Working in a call centre is the most soul destroying experience. I beg everyone not to be rude to call centre staff because, believe me, they have the worst job in the world and you don't. Ironically, the building I worked in was a converted mill. I earned a salary of £13,000 for a year after University. The desire to help customers very quickly diminishes once you realise that you are required to be at work 15 minutes early (unpaid) to 'log on', you are required to stay after your shift if you are still dealing with a customer (unpaid), you have 30 minutes for lunch (unpaid) and will lose a proportion of your bonus if you get stuck in the canteen/toilet/lift queue and fail to log on precisely on time. It didn't take long to learn how to work the system. Bonuses were largely related to 'average handling time' of your calls. So I began to ring my mobile for 1 second at a time to bring my average down. I would leave customers on hold whilst I went to the loo as I would lose my bonus if I logged off. I felt sorry for the customers though and used to call them back so they didn't incur the call charges. I bumped into the Chief Executive of the company years later when protesting against an academy school he was opening. I confessed all and he laughed and said he didn't blame me.

Jodie Hill, London

I worked in a call center for 6 years and left in 2009. It was hell on earth, all management were concerned with were meaningless stats. If you had an idea of working differently, this was taken as "Being Negative" towards the current status quo. I remember being given a warning for being 17 seconds late one day, but they conveniently failed to recognise if you worked late or came in early.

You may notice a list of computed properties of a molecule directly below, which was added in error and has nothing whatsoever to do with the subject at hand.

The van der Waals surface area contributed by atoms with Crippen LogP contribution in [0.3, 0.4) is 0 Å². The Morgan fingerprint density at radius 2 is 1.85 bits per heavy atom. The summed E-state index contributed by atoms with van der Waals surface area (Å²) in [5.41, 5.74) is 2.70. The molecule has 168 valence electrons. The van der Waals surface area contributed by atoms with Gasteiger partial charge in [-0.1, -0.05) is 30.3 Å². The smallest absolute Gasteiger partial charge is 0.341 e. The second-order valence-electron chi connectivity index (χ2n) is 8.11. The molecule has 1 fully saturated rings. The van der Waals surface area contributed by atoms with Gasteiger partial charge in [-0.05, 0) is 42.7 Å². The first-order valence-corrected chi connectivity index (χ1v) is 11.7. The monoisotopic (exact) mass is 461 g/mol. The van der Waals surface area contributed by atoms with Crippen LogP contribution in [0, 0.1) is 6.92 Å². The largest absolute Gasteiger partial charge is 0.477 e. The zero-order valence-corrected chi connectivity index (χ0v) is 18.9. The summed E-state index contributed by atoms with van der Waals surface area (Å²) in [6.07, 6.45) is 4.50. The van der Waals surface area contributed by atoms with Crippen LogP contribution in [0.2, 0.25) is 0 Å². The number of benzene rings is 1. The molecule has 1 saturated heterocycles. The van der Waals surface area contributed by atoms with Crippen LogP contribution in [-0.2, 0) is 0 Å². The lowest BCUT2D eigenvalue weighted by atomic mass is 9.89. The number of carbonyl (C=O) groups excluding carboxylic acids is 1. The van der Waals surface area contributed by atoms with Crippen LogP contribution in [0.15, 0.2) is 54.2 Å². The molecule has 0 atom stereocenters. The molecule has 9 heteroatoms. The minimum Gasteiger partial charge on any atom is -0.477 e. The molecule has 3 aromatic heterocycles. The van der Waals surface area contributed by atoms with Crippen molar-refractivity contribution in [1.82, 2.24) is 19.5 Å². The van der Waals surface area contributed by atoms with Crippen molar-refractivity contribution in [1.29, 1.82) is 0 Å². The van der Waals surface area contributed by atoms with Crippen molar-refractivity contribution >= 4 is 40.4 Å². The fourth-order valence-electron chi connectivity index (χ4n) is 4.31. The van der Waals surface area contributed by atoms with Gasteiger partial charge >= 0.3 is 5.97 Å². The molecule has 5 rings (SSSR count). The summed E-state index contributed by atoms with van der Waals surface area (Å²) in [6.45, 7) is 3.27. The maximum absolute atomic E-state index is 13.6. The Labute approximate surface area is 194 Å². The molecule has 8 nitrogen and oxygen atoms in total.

Gareth Jones, Shipley, UK

I work in IT for an organisation which runs call centres as a large part of the business. Our call centres are filled with people who like the hours, or who are (as in your article), just starting out in their careers, and planning to move on. A surprisingly large number of the team leaders, managers, and other members of staff within the business have come from the call centre, and certainly within IT, we often recruit call centre agents into the IT department. I agree that the image has changed, and I can see it first hand. I am surprised, however, that there is any image of calling a call centre being a stressful activity. I suppose this depends on the purpose of the call, be it a complaint, or a request for information, or as a means to purchase something. Generally I personally don't have any issue in talking to call centre agents, except perhaps when it's a government department!

Nic, London

They are just about the loneliest job in the world. I would be surrounded by hundreds of other people taking calls, but because I was busy and there was no gap between calls, I would hardly have an opportunity to speak to those sitting next to me. If, as is usual, they had different breaks to me, I could go all day without talking to anyone except the callers, all of whom asked the same questions. Companies still want calls to take an average or maximum time. Exceed the average and they would be on your back to speed up your calls. One company only allowed 1 minute per hour to personal usage. If you were 4 seconds late in returning from a break, they would put a black mark against your record. Staff turnover all of the call centres is around a third or half per year. Only the brain dead lasted longer. If there were better jobs available, the number of people with degrees would drop dramatically. Although many of the degrees people had were of the joking type, that wouldn't get them a job elsewhere. Most of the bosses at call centres would be at home in a Dickens novel, they are operating modern day sweat shops.

John B, London